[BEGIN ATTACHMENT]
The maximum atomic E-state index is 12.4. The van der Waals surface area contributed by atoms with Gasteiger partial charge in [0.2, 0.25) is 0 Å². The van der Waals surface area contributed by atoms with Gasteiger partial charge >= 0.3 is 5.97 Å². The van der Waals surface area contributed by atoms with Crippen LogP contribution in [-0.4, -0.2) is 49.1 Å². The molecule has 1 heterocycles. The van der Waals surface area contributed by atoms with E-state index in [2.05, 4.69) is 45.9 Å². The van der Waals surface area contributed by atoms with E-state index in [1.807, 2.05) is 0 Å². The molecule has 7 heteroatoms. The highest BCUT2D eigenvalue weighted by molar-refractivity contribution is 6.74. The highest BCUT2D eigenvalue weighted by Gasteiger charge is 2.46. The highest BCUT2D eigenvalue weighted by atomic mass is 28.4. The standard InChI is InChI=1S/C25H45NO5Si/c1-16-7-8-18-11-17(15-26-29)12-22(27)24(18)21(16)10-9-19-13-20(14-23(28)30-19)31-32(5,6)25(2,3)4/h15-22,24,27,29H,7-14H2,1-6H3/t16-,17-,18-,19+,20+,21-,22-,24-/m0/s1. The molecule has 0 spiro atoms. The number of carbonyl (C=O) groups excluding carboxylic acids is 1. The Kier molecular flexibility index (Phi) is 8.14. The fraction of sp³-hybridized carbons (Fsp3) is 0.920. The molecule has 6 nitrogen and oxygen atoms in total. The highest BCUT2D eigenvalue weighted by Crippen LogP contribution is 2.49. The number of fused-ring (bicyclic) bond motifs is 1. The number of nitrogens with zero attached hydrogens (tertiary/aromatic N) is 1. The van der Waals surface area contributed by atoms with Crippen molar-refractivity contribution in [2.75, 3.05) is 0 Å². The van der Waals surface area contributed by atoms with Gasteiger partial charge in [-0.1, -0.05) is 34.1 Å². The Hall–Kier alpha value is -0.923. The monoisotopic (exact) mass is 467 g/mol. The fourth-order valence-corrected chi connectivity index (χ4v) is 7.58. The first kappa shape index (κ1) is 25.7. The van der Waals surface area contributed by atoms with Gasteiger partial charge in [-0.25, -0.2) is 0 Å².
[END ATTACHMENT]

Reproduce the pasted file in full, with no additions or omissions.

The maximum atomic E-state index is 12.4. The van der Waals surface area contributed by atoms with Gasteiger partial charge in [0.2, 0.25) is 0 Å². The van der Waals surface area contributed by atoms with Gasteiger partial charge >= 0.3 is 5.97 Å². The van der Waals surface area contributed by atoms with Crippen LogP contribution in [-0.4, -0.2) is 49.1 Å². The molecule has 1 heterocycles. The van der Waals surface area contributed by atoms with E-state index in [2.05, 4.69) is 45.9 Å². The van der Waals surface area contributed by atoms with E-state index in [1.807, 2.05) is 0 Å². The molecule has 7 heteroatoms. The highest BCUT2D eigenvalue weighted by molar-refractivity contribution is 6.74. The highest BCUT2D eigenvalue weighted by Gasteiger charge is 2.46. The highest BCUT2D eigenvalue weighted by atomic mass is 28.4. The standard InChI is InChI=1S/C25H45NO5Si/c1-16-7-8-18-11-17(15-26-29)12-22(27)24(18)21(16)10-9-19-13-20(14-23(28)30-19)31-32(5,6)25(2,3)4/h15-22,24,27,29H,7-14H2,1-6H3/t16-,17-,18-,19+,20+,21-,22-,24-/m0/s1. The molecule has 0 spiro atoms. The number of carbonyl (C=O) groups excluding carboxylic acids is 1. The Kier molecular flexibility index (Phi) is 8.14. The fraction of sp³-hybridized carbons (Fsp3) is 0.920. The molecule has 6 nitrogen and oxygen atoms in total. The highest BCUT2D eigenvalue weighted by Crippen LogP contribution is 2.49. The number of fused-ring (bicyclic) bond motifs is 1. The number of nitrogens with zero attached hydrogens (tertiary/aromatic N) is 1. The van der Waals surface area contributed by atoms with Crippen molar-refractivity contribution in [2.75, 3.05) is 0 Å². The van der Waals surface area contributed by atoms with Gasteiger partial charge in [-0.1, -0.05) is 34.1 Å². The Hall–Kier alpha value is -0.923. The monoisotopic (exact) mass is 467 g/mol. The fourth-order valence-corrected chi connectivity index (χ4v) is 7.58. The first kappa shape index (κ1) is 25.7. The van der Waals surface area contributed by atoms with Gasteiger partial charge in [-0.25, -0.2) is 0 Å².